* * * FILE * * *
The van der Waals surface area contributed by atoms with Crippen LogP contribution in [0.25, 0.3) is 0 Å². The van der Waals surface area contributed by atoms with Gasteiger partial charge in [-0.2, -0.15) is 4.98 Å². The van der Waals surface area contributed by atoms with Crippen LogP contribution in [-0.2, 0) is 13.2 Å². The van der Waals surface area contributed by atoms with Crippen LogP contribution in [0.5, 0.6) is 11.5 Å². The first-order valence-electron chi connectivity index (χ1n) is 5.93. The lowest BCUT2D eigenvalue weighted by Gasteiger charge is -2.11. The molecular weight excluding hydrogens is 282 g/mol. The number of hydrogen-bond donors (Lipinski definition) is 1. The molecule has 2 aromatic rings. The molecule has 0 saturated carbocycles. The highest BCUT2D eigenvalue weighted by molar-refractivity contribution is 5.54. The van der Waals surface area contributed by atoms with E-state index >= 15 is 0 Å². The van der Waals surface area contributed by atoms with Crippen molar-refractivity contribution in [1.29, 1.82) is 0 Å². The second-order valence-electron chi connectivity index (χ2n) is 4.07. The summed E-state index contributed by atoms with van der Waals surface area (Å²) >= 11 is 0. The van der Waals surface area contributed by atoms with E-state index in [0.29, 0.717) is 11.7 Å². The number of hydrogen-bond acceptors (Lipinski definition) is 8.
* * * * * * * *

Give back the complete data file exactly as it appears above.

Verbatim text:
The van der Waals surface area contributed by atoms with Crippen LogP contribution in [0.25, 0.3) is 0 Å². The van der Waals surface area contributed by atoms with Gasteiger partial charge in [-0.2, -0.15) is 4.98 Å². The van der Waals surface area contributed by atoms with Crippen LogP contribution in [-0.2, 0) is 13.2 Å². The van der Waals surface area contributed by atoms with Crippen LogP contribution in [0.5, 0.6) is 11.5 Å². The first-order valence-electron chi connectivity index (χ1n) is 5.93. The lowest BCUT2D eigenvalue weighted by Gasteiger charge is -2.11. The molecular weight excluding hydrogens is 282 g/mol. The number of hydrogen-bond donors (Lipinski definition) is 1. The molecule has 2 aromatic rings. The molecule has 0 saturated carbocycles. The highest BCUT2D eigenvalue weighted by molar-refractivity contribution is 5.54. The van der Waals surface area contributed by atoms with E-state index >= 15 is 0 Å². The van der Waals surface area contributed by atoms with Crippen molar-refractivity contribution in [1.29, 1.82) is 0 Å². The second-order valence-electron chi connectivity index (χ2n) is 4.07. The summed E-state index contributed by atoms with van der Waals surface area (Å²) >= 11 is 0. The van der Waals surface area contributed by atoms with E-state index in [0.29, 0.717) is 11.7 Å². The number of hydrogen-bond acceptors (Lipinski definition) is 8.